And maybe that's what Warner Bros. Archive Collection is all about; maybe this service does fulfill those most basic requirements. However, I can't write that with any certainty because we've only received one copy of a 78-year-old black and white film presented in 1.33:1 format which features at best, VHS quality audio and video. Private Lives looks fairly rough here. If I had to guess, I'd say this transfer is taken directly from the video master that was used for the title's earlier VHS release (we even see that old, odd-looking "Turner" company logo that was used for their VHS releases - do they even use that logo anymore?). Whatever print was used for the transfer was in spotty condition to begin with, with numerous scratches, dirt, changeover cues and other screen anomalies present, with an alternately dismally dark or burned-out contrasty picture that reminded me at times of a public domain VHS copy. The image is woefully soft in most places, while loss of fine detail (in fact, gross detail, if you will, in anything but a tight close-up) is painfully evident. Compression artifacting wasn't an issue. The audio is equally troublesome, with tinny, squelchy passages that are sometimes indecipherable, while hiss is persistent and pointed (and of course, there are no subtitles or close-captions). The menu offers a play-only option, with "chapter stops" that are measured in ten-minute intervals of the film. I tried the film on all of my players, including my computer, and it played without problems. The disc itself comes in a serviceable hardcase shell with artwork that mimics most wraparounds found on Warner DVDs (although mine was irregularly cut and thus off-kilter in its plastic sleeve). The two illustrating photos from the film appear to be screen grabs.
And that's what twenty bucks gets you. Before I comment further on that particular point, allow me to digress just a moment and tell you that today I went to Big Lots! to paw through their $3 discount DVD bins, and I found Warners' 2006 two-disc special edition of Ryan's Daughter - a disc set I bought for over $20 bucks when it first came out. Sure, it now had an ugly notch cut in the back of its case, but it was the same release, with a pristine transfer from its 70mm elements and chock-full of extras, sitting there waiting for anyone to pick it up who had three bucks to blow. And they had about ten copies of it, as well as a whole slew of other great vintage and newer major studio releases that originally retailed for well over $20. My point is that consumers are rapidly getting used to paying less and less for standard DVDs (particularly now with Blu-Ray), so $20 is starting to look like the "top end" price for a single movie title on standard DVD. And for that double sawbuck, most consumers expect at the very minimum, optimal picture and sound quality, along with a modicum of attractive extras.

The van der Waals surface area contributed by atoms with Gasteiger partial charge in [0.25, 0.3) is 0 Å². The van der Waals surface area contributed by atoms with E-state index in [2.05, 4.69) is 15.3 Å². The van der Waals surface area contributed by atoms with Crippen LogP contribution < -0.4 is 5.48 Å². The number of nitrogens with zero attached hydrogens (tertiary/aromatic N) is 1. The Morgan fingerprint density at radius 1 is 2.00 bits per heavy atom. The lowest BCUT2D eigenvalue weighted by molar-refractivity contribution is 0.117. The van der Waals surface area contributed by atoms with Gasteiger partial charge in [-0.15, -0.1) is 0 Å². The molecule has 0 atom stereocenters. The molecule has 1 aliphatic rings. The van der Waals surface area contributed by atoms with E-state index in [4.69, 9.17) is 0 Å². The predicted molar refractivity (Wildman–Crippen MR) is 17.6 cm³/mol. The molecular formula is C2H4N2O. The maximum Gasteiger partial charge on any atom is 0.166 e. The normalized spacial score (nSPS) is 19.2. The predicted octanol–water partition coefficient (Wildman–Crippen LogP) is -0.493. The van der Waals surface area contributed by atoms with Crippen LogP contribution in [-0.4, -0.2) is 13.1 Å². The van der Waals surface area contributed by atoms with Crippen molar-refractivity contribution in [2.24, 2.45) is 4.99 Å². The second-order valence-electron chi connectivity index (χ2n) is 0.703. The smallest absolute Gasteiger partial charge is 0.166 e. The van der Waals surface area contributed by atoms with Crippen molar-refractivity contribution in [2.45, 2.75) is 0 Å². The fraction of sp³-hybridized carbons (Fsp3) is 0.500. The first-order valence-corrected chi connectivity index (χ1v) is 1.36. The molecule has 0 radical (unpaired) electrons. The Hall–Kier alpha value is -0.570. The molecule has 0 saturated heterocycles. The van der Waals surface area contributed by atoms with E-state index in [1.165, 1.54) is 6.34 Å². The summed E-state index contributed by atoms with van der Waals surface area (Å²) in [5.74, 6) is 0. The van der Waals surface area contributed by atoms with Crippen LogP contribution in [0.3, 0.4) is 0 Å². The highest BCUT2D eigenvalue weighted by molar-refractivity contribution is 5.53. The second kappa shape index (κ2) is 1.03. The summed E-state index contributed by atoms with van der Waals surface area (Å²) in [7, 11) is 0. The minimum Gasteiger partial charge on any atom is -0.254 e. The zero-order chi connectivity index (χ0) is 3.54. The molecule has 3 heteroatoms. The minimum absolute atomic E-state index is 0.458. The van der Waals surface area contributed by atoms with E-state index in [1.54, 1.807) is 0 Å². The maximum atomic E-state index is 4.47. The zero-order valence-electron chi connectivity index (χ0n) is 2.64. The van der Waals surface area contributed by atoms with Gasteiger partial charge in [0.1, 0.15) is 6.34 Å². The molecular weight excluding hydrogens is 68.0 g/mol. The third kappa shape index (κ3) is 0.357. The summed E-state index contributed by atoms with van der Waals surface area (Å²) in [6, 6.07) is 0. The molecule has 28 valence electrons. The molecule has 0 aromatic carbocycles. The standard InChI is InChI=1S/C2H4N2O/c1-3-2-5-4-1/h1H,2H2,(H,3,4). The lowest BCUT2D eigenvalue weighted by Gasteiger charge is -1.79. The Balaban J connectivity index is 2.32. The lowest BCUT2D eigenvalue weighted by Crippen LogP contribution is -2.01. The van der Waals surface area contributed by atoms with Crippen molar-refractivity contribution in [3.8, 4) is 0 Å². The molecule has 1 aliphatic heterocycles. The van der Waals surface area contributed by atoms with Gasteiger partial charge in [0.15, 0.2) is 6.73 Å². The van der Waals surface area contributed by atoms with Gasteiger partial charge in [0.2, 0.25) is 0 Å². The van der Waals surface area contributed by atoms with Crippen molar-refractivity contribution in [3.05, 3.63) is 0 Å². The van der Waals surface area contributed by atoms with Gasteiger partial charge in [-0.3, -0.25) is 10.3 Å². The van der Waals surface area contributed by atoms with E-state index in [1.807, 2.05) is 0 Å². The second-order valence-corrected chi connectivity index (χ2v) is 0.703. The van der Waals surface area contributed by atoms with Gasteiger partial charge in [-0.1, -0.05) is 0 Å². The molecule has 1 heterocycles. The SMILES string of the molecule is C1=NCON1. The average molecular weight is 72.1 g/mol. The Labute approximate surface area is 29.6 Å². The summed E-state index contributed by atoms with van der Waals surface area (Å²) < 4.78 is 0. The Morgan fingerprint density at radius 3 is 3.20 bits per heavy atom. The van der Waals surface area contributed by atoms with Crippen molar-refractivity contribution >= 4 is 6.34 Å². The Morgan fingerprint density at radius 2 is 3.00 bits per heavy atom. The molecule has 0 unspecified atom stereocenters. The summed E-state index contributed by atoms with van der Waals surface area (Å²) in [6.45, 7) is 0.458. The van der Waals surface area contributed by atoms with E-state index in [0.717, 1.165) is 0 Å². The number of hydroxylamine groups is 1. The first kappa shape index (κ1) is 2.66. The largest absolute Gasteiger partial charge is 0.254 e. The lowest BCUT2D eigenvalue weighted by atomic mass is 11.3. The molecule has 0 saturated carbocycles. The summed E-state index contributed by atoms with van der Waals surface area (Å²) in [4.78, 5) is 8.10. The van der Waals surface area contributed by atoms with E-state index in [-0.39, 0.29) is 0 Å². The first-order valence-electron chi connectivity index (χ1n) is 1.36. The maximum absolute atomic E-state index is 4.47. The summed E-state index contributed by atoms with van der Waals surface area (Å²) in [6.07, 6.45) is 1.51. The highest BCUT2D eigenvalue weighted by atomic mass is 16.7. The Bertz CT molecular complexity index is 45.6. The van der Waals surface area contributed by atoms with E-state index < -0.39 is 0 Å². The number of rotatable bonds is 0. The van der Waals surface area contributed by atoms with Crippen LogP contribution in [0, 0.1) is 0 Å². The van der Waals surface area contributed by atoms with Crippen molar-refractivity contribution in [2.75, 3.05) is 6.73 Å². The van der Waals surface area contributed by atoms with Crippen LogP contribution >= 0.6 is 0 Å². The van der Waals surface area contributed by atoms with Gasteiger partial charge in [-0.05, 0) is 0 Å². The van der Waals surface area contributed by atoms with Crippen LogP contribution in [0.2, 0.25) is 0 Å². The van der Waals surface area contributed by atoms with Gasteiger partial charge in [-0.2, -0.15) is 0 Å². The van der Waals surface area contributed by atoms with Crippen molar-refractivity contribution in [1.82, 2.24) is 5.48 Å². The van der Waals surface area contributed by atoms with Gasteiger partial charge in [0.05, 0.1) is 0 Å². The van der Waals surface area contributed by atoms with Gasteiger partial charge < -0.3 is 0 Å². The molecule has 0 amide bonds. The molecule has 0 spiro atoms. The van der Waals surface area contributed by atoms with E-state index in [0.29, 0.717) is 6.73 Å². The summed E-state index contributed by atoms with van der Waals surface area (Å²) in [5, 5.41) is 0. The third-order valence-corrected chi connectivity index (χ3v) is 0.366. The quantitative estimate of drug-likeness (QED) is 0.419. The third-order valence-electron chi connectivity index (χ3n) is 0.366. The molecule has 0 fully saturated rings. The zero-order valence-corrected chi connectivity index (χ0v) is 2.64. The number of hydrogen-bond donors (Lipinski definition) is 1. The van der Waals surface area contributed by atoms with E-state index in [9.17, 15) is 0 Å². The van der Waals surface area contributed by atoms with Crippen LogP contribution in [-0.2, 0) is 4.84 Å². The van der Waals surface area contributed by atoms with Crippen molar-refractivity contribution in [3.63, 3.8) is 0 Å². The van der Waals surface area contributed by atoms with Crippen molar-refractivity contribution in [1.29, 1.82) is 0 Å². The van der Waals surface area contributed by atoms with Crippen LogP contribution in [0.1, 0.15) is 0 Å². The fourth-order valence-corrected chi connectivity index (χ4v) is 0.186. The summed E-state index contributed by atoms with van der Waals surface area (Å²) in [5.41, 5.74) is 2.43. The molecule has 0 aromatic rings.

And you get none of that with Warner Bros. Archive Collection's Private Lives.
Now, maybe the other films in their collection do deliver the A/V goods. It would have been nice to compare some of the newer titles shot in widescreen to see how those are handled. They could very well be perfectly acceptable transfers, and worth the twenty bucks for collectors who want those hard-to-find movies. But again, I can't write that for certain until we see more examples of the Warner Bros. Archive Collection titles. I only have Private Lives to go by, and it is not worth $20.
I can't truly judge the new online "on-demand" Warner Bros. Archive Collection of library titles because we've only received one movie here at DVDTalk: 1931's Private Lives. Perhaps that wasn't the best title to send over as a sample of this new service, either, particularly since the transfer utilized looks and sounds about on par with your old VHS version of the film. If other titles in the collection make use of quality prints and masters, and optimal transfers, terrific. We'll be the first to sign on (I'm dying to see Jack Webb's The D.I. since I wore out my VHS copy of it). But until we have more to look at, we can only go by this Private Lives screener, and to put it succinctly, it's distinctly lacking on all fronts. I can't recommend buying or even renting Private Lives; you can probably find a VHS copy of it at your local library, and it won't cost you a dime...and it won't look any different than this DVD, either. As for the Warner Bros. Archive Collection as a whole, the jury is still out.
Paul Mavis is an internationally published film and television historian, a member of the Online Film Critics Society, and the author of The Espionage Filmography.